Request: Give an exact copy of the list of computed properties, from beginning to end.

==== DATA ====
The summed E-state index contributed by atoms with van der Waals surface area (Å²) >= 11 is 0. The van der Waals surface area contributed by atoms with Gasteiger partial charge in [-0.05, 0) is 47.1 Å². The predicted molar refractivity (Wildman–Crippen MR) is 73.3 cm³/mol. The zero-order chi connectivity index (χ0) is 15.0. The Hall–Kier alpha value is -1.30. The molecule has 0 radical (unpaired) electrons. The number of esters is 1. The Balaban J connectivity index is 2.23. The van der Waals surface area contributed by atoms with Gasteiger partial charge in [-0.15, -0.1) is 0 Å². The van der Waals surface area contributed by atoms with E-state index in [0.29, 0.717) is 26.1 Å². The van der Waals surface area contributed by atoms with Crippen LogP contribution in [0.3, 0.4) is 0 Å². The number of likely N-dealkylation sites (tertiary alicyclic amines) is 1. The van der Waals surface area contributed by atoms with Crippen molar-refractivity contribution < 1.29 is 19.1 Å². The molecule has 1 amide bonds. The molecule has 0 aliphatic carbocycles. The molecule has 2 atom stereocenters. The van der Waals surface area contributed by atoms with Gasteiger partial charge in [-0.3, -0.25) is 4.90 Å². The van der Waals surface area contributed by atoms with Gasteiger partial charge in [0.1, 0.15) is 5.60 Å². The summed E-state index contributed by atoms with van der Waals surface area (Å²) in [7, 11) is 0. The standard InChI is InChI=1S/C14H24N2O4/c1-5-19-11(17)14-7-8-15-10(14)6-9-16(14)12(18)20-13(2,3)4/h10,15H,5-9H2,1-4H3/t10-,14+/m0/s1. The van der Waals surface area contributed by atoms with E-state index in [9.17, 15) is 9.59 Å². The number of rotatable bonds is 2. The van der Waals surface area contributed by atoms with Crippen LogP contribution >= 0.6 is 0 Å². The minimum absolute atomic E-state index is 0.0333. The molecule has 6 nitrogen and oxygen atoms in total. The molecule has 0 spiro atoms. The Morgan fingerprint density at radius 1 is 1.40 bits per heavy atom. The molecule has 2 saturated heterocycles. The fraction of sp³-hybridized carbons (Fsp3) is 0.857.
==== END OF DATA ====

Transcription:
The summed E-state index contributed by atoms with van der Waals surface area (Å²) >= 11 is 0. The van der Waals surface area contributed by atoms with Gasteiger partial charge in [-0.05, 0) is 47.1 Å². The predicted molar refractivity (Wildman–Crippen MR) is 73.3 cm³/mol. The zero-order chi connectivity index (χ0) is 15.0. The Hall–Kier alpha value is -1.30. The molecule has 0 radical (unpaired) electrons. The number of esters is 1. The Balaban J connectivity index is 2.23. The van der Waals surface area contributed by atoms with Gasteiger partial charge in [-0.15, -0.1) is 0 Å². The van der Waals surface area contributed by atoms with E-state index in [0.29, 0.717) is 26.1 Å². The van der Waals surface area contributed by atoms with Crippen LogP contribution in [0.3, 0.4) is 0 Å². The number of likely N-dealkylation sites (tertiary alicyclic amines) is 1. The van der Waals surface area contributed by atoms with Crippen molar-refractivity contribution < 1.29 is 19.1 Å². The molecule has 1 amide bonds. The molecule has 0 aliphatic carbocycles. The molecule has 2 atom stereocenters. The van der Waals surface area contributed by atoms with Gasteiger partial charge in [-0.3, -0.25) is 4.90 Å². The van der Waals surface area contributed by atoms with Gasteiger partial charge in [0.1, 0.15) is 5.60 Å². The summed E-state index contributed by atoms with van der Waals surface area (Å²) in [7, 11) is 0. The standard InChI is InChI=1S/C14H24N2O4/c1-5-19-11(17)14-7-8-15-10(14)6-9-16(14)12(18)20-13(2,3)4/h10,15H,5-9H2,1-4H3/t10-,14+/m0/s1. The van der Waals surface area contributed by atoms with E-state index in [9.17, 15) is 9.59 Å². The number of rotatable bonds is 2. The van der Waals surface area contributed by atoms with Crippen LogP contribution >= 0.6 is 0 Å². The minimum absolute atomic E-state index is 0.0333. The molecule has 6 nitrogen and oxygen atoms in total. The molecule has 0 spiro atoms. The Morgan fingerprint density at radius 1 is 1.40 bits per heavy atom. The molecule has 2 saturated heterocycles. The fraction of sp³-hybridized carbons (Fsp3) is 0.857.